Like many people educated in the U.S., I was taught to have a negative view of the history of Spain. Ruthless colonialists, Inquisitors, fascist Hemmingway villains, machismo-addled bull torturers, etc. So it’s been a revelation to see 21st century Spain being a progressive model in gay marriage, harm-reduction drug policies and in supporting the international prosecution of human rights abusers, etc.
The bad news is that Spain – one of the last European Union country to do so – is enacting stricter new no-smoking laws. Smokers and the business owners serving them have been churlish in complying with the finer points of the no-smoking laws already passed – and still smoking. So the Big Brains in Madrid have decided on a novel solution: Do Even More of the Same! Mucho mas!
However, there is some buenas noticias:
Health Minister Trinidad Jimenez noted that smokers will still be allowed to smoke on the open-air terraces of bars, and many Spanish bars have them, often setting up tables and chairs on the sidewalk. Other exceptions were provided for jails, psychiatric institutions and retirement homes.
In the same way that Spain has been exemplary in human rights issues, they seem to understand that locking up a tobacco-addicted person against his or her will is enough of an intrusion, without adding the further punishment of tobacco withdrawal.
For one thing, in jails, psychiatric institutions and retirement homes, inmates, patients and residents may be:
3. Been smoking for so long and are so old that it’s just cruel to force them to stop now.
For the record, Britain also allows similar exemptions to its otherwise strict no-smoking laws.
They should add veteran’s institutions to this list. The fact that we allowed the veterans to face bullets and bombs with our blessing, but their secondhand smoke is too much, just makes me want to cry and then shake, shake, shake somebody (but not a baby!)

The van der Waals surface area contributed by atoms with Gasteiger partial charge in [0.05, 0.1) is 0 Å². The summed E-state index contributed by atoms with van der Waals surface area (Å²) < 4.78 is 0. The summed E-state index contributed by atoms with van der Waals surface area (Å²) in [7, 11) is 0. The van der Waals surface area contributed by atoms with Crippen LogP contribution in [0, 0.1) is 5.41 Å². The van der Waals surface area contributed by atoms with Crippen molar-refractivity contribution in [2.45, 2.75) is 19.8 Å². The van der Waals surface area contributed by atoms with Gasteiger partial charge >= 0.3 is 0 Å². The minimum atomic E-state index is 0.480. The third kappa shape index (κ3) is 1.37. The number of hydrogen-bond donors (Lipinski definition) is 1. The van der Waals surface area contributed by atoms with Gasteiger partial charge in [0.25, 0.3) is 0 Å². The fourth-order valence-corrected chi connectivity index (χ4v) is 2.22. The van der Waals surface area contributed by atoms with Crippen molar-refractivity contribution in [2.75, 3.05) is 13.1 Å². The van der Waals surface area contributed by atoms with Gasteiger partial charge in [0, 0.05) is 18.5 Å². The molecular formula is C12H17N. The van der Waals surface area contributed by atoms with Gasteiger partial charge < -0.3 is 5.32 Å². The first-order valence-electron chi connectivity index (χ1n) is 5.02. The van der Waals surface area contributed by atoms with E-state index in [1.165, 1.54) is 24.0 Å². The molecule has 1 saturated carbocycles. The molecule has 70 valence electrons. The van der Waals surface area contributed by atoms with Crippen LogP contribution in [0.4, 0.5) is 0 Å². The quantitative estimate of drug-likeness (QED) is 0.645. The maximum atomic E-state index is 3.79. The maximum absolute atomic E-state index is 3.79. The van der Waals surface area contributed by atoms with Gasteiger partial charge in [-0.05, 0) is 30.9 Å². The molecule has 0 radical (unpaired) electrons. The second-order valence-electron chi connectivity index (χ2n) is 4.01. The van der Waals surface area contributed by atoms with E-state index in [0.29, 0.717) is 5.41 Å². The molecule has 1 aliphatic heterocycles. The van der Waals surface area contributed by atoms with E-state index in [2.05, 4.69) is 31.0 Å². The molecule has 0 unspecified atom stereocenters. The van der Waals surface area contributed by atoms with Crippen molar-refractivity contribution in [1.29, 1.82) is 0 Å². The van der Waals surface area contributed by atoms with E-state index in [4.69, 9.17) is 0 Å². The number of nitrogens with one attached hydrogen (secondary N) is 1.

Thanks goodness for the folks practicing harm reduction in relation to providing social services or social restraint to smokers!
Ethicists with the US Veterans Administration, for instance, decided to adopt such an approach regarding veteran smokers who use oxygen. Fire and bottled oxygen don’t get along. Instead of just telling the veteran-smokers to quit smoking – and then shrug about the possibility that addicts might just light up anyway – they respected veterans’ wishes and taught the smokers how to smoke safely.
You know, hoosegows, looney bins and codger stadiums can still be virtually smoke-free, with a few exceptions. ( I hate how thorniness makes me contort language!)
1. Allowing a room in an old folk’s home with a window and a fan to outside.
2. Area’s of outdoor terraces with “okay to smoke flags” depending on wind direction and crowdedness.
3. Specially-designated “No Smoking Days” in parks and zoos, so children can be protected from fourth-hand smoke – seeing someone smoking – and to give a choice to the parents who are most concerned, without denying the children of smokers the ability to enjoy these facilities on other days, without their parents wanting to leave right away.
What? There is no safe level of secondhand smoke? Oh, go stick a feather up your nose!